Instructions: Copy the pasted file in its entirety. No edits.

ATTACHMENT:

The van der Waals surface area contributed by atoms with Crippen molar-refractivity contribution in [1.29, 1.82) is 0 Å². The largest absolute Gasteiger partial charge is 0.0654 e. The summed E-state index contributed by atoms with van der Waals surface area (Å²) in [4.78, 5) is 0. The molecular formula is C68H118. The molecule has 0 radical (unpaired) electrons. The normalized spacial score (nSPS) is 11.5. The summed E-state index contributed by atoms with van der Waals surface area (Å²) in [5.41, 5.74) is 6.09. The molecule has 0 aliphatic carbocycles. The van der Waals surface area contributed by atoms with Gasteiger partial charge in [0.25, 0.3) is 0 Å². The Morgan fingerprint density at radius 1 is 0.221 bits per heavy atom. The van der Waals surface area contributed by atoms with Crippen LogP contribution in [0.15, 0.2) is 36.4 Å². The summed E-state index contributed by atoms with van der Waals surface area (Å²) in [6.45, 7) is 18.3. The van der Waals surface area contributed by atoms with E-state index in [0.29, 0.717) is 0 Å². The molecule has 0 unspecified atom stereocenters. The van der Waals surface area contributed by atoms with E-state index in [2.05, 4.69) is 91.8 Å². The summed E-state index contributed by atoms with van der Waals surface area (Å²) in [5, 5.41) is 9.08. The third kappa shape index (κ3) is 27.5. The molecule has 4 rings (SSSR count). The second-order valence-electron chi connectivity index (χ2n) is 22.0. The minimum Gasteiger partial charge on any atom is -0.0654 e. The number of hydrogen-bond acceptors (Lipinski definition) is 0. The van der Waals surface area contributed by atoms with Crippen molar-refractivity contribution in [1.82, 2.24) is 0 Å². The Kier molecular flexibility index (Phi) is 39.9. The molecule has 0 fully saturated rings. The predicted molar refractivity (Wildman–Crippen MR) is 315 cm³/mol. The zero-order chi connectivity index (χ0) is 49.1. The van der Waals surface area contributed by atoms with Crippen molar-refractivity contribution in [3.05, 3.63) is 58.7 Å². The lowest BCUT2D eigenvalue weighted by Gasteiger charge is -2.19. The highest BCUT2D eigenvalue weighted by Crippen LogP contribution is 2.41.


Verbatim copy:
The van der Waals surface area contributed by atoms with Crippen molar-refractivity contribution in [1.29, 1.82) is 0 Å². The largest absolute Gasteiger partial charge is 0.0654 e. The summed E-state index contributed by atoms with van der Waals surface area (Å²) in [4.78, 5) is 0. The molecular formula is C68H118. The molecule has 0 radical (unpaired) electrons. The normalized spacial score (nSPS) is 11.5. The summed E-state index contributed by atoms with van der Waals surface area (Å²) in [5.41, 5.74) is 6.09. The molecule has 0 aliphatic carbocycles. The van der Waals surface area contributed by atoms with Gasteiger partial charge in [0.25, 0.3) is 0 Å². The Morgan fingerprint density at radius 1 is 0.221 bits per heavy atom. The van der Waals surface area contributed by atoms with Crippen LogP contribution in [0.15, 0.2) is 36.4 Å². The summed E-state index contributed by atoms with van der Waals surface area (Å²) in [6.45, 7) is 18.3. The van der Waals surface area contributed by atoms with E-state index in [0.29, 0.717) is 0 Å². The molecule has 0 unspecified atom stereocenters. The van der Waals surface area contributed by atoms with E-state index in [2.05, 4.69) is 91.8 Å². The summed E-state index contributed by atoms with van der Waals surface area (Å²) in [5, 5.41) is 9.08. The third kappa shape index (κ3) is 27.5. The molecule has 4 rings (SSSR count). The second-order valence-electron chi connectivity index (χ2n) is 22.0. The minimum Gasteiger partial charge on any atom is -0.0654 e. The number of hydrogen-bond acceptors (Lipinski definition) is 0. The van der Waals surface area contributed by atoms with Crippen molar-refractivity contribution in [1.82, 2.24) is 0 Å². The Kier molecular flexibility index (Phi) is 39.9. The molecule has 0 fully saturated rings. The predicted molar refractivity (Wildman–Crippen MR) is 315 cm³/mol. The zero-order chi connectivity index (χ0) is 49.1. The van der Waals surface area contributed by atoms with Crippen molar-refractivity contribution in [3.05, 3.63) is 58.7 Å². The lowest BCUT2D eigenvalue weighted by Gasteiger charge is -2.19. The highest BCUT2D eigenvalue weighted by Crippen LogP contribution is 2.41.